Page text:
The new Public Procurement Act that entered into force at the start of 2017 aims, among other things, to weed out the grey economy from public contracts. In pursuit of this goal, employment law violations have been highlighted. A company that fumbles its employer obligations could in future find itself excluded from competitive tender processes.

Mandatory Exclusion Grounds

Certain employment law violations are mandatory exclusion grounds in public procurement procedures. This means that they force public contracting authorities to exclude companies where such a violation has occurred from the tendering process. These kinds of mandatory exclusion grounds include work safety offences, working hours offences and work discrimination.

Under the previous act, mandatory exclusion grounds mainly concerned things like money laundering and the financing of terrorism. The new act brings mandatory exclusion grounds much closer to everyday business.

Discretionary Exclusion Grounds

In addition to mandatory exclusion grounds, the Public Procurement Act defines other kinds of employment law violations as discretionary exclusion grounds. The Public Procurement Act allows public contracting authorities to exclude companies from tender processes that have committed serious errors that cast doubt on their reliability or that have violated their employment law obligations under either legislation or collective bargaining agreements. However, the contracting authority must be able to prove that the violations occurred.

Discretionary grounds can include all kinds of violations, from groundless termination of employment to violations of cooperation negotiation obligations or failures to pay salaries. Discretionary grounds are not limited to violations punishable under the Criminal Code or even to acts tried in court. In practice, contracting authorities have extensive discretion to apply these exclusion grounds, but do have the obligation to abide by the principle of proportionality.

Extensive Group of Relevant Individuals

The group of individuals relevant to both mandatory and discretionary exclusion grounds, i.e. individuals who could commit an act leading to exclusion, is extensive. It includes:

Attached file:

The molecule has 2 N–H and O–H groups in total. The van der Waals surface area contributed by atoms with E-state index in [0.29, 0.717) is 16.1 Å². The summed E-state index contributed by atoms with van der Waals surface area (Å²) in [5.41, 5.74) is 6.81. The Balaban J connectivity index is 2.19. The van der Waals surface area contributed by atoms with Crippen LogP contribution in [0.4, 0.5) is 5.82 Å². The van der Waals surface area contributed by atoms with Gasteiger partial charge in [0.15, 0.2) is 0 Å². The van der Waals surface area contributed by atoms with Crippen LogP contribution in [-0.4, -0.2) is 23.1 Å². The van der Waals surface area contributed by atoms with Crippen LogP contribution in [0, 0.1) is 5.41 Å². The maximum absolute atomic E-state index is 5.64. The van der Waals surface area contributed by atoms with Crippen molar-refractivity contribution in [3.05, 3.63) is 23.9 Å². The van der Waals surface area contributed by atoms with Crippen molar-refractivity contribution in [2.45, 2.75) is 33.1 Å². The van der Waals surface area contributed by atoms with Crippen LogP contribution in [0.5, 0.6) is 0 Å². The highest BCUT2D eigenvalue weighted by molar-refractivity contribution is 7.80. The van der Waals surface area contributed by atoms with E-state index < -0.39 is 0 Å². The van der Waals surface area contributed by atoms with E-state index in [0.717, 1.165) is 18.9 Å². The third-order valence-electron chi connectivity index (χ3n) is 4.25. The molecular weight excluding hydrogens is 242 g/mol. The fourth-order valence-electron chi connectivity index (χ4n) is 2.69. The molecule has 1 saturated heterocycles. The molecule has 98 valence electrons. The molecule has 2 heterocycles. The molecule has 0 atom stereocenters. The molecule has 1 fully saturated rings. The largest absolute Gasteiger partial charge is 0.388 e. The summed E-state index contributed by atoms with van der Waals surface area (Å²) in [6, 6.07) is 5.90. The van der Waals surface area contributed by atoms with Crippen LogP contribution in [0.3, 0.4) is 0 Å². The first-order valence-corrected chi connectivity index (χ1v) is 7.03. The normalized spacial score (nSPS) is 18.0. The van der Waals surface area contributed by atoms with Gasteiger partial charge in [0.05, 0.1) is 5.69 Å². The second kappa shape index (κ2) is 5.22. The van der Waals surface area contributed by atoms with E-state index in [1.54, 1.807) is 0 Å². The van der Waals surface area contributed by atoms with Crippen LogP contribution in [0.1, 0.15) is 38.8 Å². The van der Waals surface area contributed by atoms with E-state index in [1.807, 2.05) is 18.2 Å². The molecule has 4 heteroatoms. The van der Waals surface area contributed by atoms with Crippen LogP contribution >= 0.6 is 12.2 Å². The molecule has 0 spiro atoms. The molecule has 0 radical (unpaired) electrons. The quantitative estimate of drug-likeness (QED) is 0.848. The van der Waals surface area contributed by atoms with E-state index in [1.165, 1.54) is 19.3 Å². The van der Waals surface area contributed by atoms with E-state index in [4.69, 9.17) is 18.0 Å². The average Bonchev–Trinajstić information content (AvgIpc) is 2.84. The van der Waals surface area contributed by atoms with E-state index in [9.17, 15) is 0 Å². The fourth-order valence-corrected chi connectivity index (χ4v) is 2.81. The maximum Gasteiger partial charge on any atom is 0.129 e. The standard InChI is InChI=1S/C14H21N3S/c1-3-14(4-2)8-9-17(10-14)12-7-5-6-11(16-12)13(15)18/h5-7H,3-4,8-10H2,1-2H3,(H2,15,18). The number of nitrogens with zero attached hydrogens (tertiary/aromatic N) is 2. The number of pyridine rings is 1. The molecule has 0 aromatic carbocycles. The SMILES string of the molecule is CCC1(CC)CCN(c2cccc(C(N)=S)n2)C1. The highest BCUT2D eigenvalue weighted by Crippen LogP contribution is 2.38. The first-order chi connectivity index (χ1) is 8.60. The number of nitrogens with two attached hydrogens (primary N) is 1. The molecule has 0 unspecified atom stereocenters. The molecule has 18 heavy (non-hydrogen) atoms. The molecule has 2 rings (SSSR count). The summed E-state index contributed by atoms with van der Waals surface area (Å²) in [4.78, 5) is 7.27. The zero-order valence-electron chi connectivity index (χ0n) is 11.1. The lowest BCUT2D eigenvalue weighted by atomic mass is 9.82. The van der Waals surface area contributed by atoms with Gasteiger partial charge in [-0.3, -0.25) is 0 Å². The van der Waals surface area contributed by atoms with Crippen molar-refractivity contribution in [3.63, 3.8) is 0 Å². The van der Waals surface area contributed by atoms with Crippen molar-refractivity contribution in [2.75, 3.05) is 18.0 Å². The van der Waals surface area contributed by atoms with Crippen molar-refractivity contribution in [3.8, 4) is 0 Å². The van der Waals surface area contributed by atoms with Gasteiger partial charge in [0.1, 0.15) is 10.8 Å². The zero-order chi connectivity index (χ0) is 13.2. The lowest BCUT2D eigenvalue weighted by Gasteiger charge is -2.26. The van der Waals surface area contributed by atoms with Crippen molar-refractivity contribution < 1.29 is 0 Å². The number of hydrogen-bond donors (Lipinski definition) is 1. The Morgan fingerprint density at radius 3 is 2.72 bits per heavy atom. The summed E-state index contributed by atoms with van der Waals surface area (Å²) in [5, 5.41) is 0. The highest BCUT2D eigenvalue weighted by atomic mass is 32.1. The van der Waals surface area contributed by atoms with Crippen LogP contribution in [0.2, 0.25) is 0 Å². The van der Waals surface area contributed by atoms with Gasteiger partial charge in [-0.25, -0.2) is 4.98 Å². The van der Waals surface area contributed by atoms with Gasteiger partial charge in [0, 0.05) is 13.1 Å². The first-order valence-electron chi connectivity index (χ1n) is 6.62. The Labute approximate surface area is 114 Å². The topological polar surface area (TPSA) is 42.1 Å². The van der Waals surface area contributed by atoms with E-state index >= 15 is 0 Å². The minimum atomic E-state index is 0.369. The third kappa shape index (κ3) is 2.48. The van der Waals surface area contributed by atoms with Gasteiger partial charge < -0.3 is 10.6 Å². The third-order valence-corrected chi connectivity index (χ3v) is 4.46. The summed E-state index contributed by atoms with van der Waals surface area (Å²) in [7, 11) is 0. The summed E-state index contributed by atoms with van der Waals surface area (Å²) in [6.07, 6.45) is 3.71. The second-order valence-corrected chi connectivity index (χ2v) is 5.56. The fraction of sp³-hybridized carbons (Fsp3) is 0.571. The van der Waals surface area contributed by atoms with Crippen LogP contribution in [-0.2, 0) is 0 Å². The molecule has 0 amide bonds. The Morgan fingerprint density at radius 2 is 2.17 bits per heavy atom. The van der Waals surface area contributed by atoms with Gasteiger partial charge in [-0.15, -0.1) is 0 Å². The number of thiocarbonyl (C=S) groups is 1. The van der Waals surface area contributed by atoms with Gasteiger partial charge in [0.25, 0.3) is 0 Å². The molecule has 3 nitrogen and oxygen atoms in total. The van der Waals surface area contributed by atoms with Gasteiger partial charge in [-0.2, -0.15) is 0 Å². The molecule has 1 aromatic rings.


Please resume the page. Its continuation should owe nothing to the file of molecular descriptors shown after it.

• Members of a company’s administrative, management or supervisory organs or
  • Persons exercising powers of representation, decision-making or supervision.

Interpretations vary as to just how wide a group of people is covered by the above expressions. They are highly likely to include at least the managing director and deputy managing director, the members of the board and holders of procuration rights. In the case of discretionary exclusion grounds, the company itself may be the party that committed the violation.

Fix Your Mistakes

On the other side of the coin, the Public Procurement Act does take into account efforts by companies to fix their mistakes. A company can carry out remedial measures and submit proof of its reliability to the contracting authority despite having being subject to grounds for exclusion. If the contracting authority considers the evidence of reliability to be sufficient, it cannot exclude the company from the tender process.

We highly recommend that companies expand their compliance processes to include ensuring that the necessary remedial measures are carried out if employment law violations occur. Doing so will allow companies to significantly reduce the risks these violation can pose in public tender processes. Companies whose core customer base is made up of public contracting authorities should in any case pay closer attention to their employment law obligations.